Per definition, land reclamation also known as land fill is the gain of land from the sea, or other water bodies, to use lands that have been degraded by human activities like mining or impaired by natural phenomena. With today´s costs of purchasing land in some locations, it can be at least ten times more expensive to buy land than to reclaim. End-uses may be open space, wildlife habitat, agriculture, or residential and commercial development. The ideas on what to do with reclaimed land seem endless and only bound by one´s imagination.
However, the processes of land reclamation can cause long and short-term problems which are harmful and under circumstances even deadly to habitats.
Malta is not new to land reclamation and has realized multiple projects in the past. The Ċirkewwa land reclamation, Marsa Sports Grounds, the Msida infrastructure, the platform on which the Delimara power station stands, the thriving cruise liner industry in Valletta and the Cottonera jetties, and the Terminal Two of the Freeport in Birżebbuġa operating for almost three decades, already make land reclamation an omnipresent part of our life on the Maltese Island.
The idea of land reclamation on a large scale and its controversy has been around in Malta for two decades now. The constantly rising population is putting Malta in need of room to grow while the Island itself is simultaneously shrinking in size since made of soft stone facing erosion and rising sea levels.
Complaints of too much space consuming development, eye-soaring tall buildings maximising the utilisation of the land available, a long list of people seeking adequate accommodation, the struggle to find floor space for new factories and the limited availability of quarries as landfills get one thinking: Why not take a leaf from Singapore´s land reclamation policy and go for a large-scale land fill project solving the puzzle of a shrinking, outgrown Malta while creating opportunities for the construction industry, generating jobs and benefitting the Maltese economy?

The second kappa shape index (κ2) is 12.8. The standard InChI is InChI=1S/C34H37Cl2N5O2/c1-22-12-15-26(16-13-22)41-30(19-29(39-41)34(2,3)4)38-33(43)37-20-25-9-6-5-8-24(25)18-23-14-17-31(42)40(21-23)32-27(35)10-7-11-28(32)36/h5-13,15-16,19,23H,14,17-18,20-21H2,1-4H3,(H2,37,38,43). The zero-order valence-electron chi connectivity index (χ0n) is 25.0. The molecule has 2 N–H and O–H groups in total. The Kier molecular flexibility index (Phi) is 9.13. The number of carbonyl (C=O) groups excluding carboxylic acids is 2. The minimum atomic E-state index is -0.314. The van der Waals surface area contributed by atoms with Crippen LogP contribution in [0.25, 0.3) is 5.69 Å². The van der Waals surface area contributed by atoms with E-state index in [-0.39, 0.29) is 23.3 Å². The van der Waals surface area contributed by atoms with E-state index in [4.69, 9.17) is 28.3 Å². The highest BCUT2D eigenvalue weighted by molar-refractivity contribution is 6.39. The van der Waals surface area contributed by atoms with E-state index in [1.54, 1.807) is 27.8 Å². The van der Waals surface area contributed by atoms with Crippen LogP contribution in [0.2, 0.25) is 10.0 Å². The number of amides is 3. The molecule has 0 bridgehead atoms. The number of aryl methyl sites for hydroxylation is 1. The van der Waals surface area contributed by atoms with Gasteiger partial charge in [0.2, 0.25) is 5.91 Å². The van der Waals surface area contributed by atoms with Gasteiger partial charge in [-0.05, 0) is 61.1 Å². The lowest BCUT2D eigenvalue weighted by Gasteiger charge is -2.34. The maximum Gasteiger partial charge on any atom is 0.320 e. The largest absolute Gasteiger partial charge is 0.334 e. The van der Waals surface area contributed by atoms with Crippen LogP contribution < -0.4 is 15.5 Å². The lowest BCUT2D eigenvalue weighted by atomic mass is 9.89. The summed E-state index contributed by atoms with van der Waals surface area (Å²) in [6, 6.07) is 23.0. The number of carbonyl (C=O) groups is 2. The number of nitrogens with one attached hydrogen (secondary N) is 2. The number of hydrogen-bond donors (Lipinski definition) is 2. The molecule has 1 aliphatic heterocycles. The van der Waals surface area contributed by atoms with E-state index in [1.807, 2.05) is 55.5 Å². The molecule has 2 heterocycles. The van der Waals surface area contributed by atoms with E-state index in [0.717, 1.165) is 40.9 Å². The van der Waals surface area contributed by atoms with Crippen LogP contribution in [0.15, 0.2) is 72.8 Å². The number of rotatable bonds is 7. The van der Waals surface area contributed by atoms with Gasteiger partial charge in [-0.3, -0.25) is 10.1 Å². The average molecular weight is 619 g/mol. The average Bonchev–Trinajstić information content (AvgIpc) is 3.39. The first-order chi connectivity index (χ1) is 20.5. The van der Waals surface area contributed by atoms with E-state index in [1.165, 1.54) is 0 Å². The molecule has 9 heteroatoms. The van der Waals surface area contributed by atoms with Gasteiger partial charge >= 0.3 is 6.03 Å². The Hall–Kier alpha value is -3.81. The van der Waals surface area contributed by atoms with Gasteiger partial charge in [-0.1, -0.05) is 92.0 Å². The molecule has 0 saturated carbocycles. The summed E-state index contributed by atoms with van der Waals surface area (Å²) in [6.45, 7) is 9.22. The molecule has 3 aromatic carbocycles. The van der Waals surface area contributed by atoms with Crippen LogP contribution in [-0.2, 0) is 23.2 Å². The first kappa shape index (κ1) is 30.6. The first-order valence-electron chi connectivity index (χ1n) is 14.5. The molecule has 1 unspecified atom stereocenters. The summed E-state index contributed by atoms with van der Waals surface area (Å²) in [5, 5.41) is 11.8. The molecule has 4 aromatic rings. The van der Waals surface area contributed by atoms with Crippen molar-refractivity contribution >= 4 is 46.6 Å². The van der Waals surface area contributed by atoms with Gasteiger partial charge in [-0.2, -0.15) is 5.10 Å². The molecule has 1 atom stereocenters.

It is indeed a controversial topic since development can only be economically viable if done on a massive scale – unfortunately always the detriment of our marine ecosystem. It seems like a game of give and take, of trade-offs, of vicious circles and glorious opportunities. Using the massive tonnage of debris of development projects – such as the sub-sea Gozo tunnel and the Metro when and if realized – as land extensions would put it to practical use leading to optimized resource management which is vital to surviving as a small island lacking indigenous material.
Land reclamation seems like the way forward for Malta if the available space is not managed and utilised wisely enough. If we don´t learn to practise frugality and work with what we have and protect what we have, dumping debris into the sea to claim new space will be the last resort. But even then, it is questionable if there would really be more space to breathe or if that newly conquered land will also be slowly but surely covered in concrete. It really depends on how the pressure will bend policymakers and benefit developers.
Since this controversy is sticking around it seems more important than ever for Malta´s future to keep the conversation going, to discuss and to keep producing ideas to eventually come up with a master plan for a sustainable environmentally friendly undertaking to tackle the obstacles of the future. In the next 10 years, it is the time for brilliant minds to sculpt our island in harmony with its ecological, aesthetic, and historical heritage. For sure Malta’s appearance will change in the next decade, man-made or not.
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